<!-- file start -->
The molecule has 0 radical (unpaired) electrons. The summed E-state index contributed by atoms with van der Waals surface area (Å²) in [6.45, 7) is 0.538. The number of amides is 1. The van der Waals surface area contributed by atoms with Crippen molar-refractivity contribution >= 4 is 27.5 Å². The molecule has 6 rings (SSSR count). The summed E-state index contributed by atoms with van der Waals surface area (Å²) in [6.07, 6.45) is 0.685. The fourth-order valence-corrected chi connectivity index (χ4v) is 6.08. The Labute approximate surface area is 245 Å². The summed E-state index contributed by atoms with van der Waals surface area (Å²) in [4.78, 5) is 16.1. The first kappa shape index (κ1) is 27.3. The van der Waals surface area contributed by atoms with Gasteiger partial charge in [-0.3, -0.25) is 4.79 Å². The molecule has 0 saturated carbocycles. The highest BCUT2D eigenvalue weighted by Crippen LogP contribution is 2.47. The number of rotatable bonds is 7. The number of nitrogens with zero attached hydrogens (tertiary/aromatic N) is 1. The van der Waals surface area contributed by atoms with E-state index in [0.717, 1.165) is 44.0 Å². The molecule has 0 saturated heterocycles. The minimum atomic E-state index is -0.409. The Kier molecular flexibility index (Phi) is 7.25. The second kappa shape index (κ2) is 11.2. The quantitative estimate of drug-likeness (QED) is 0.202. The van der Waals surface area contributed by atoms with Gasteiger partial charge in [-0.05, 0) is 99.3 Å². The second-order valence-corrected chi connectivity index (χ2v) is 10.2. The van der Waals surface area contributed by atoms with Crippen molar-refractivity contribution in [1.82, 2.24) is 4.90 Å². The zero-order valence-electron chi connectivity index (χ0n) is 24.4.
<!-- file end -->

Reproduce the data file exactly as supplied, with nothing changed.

The molecule has 0 radical (unpaired) electrons. The summed E-state index contributed by atoms with van der Waals surface area (Å²) in [6.45, 7) is 0.538. The number of amides is 1. The van der Waals surface area contributed by atoms with Crippen molar-refractivity contribution >= 4 is 27.5 Å². The molecule has 6 rings (SSSR count). The summed E-state index contributed by atoms with van der Waals surface area (Å²) in [6.07, 6.45) is 0.685. The fourth-order valence-corrected chi connectivity index (χ4v) is 6.08. The Labute approximate surface area is 245 Å². The summed E-state index contributed by atoms with van der Waals surface area (Å²) in [4.78, 5) is 16.1. The first kappa shape index (κ1) is 27.3. The van der Waals surface area contributed by atoms with Gasteiger partial charge in [-0.3, -0.25) is 4.79 Å². The molecule has 0 saturated carbocycles. The highest BCUT2D eigenvalue weighted by Crippen LogP contribution is 2.47. The number of rotatable bonds is 7. The number of nitrogens with zero attached hydrogens (tertiary/aromatic N) is 1. The van der Waals surface area contributed by atoms with E-state index in [0.717, 1.165) is 44.0 Å². The molecule has 0 saturated heterocycles. The minimum atomic E-state index is -0.409. The Kier molecular flexibility index (Phi) is 7.25. The second kappa shape index (κ2) is 11.2. The quantitative estimate of drug-likeness (QED) is 0.202. The van der Waals surface area contributed by atoms with Gasteiger partial charge in [-0.05, 0) is 99.3 Å². The second-order valence-corrected chi connectivity index (χ2v) is 10.2. The van der Waals surface area contributed by atoms with Crippen molar-refractivity contribution in [1.82, 2.24) is 4.90 Å². The zero-order valence-electron chi connectivity index (χ0n) is 24.4.